Research Description


Research Description Atkinson Co-operative Conference Details Status Discussions



The overall purpose of this study is to analyze the change in government policy regarding the state’s role in providing low-income housing, and within that policy change, to study a leading edge innovation in non-market housing.  Non-market housing is analogous to non-profit housing, and involves dwellings that are built for use by its tenants and is not sold on the market for the financial gain of the people entrusted to control it.  In Canada , there are three general categories of non-market housing -- non-profit, non-profit co-operative, and public housing or government-controlled.  This study focuses on the potential for converting housing currently controlled by a level of government into tenant-managed non-profit co-operatives. 

Within this overall purpose, this study has four specific objectives.  First is to develop a taxonomy that details, under the various models that are used for delivering non-market housing, which stakeholders control particular aspects of the service.  Second is to look at the impact of the changes in government policy in the 1990s (the so-called neo-conservative agenda) upon the partnership between government and non-profits, as it applies to non-market housing, and to detail shifts in the services controlled by the various stakeholders.  Third is to look at the potential for transforming non-market housing provided by government (public housing) into a partnership with non-profits.  This transformation represents a major shift in policy for the administration of non-market housing and a significant shift in the functions undertaken by the principal stakeholders.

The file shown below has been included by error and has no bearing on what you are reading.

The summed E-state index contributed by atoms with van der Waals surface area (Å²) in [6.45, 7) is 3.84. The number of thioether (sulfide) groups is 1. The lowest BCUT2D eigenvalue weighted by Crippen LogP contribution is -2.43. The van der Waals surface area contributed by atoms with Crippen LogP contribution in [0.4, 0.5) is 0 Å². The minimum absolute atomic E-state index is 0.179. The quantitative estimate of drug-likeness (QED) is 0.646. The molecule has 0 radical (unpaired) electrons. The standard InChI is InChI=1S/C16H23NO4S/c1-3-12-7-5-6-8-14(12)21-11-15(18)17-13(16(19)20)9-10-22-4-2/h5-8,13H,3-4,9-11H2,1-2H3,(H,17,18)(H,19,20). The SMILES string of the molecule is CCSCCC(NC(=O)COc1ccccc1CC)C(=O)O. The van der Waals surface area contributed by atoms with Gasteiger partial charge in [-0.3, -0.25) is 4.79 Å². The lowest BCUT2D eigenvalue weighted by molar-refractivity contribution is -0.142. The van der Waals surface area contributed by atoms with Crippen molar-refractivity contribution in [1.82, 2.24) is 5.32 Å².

This third objective will be achieved through an investigation of a leading edge experiment of converting a public housing project in Toronto (Alexandra Park) to a tenant-managed non-profit co-operative (Atkinson Housing Co-operative).  We are also conducting a survey of tenant representatives of other public housing associations in Ontario to determine in part their interest in a tenant-managed non-profit.  Fourth, in light of the neo-conservative agenda and particularly as it relates to non-market housing, is to re-evaluate the partnership model between non-profits and government using a stakeholder framework. 


For problems or questions regarding this web or the research project contact  [Converting Public Housing to Co-operative Housing].  Last updated: February 09, 2004.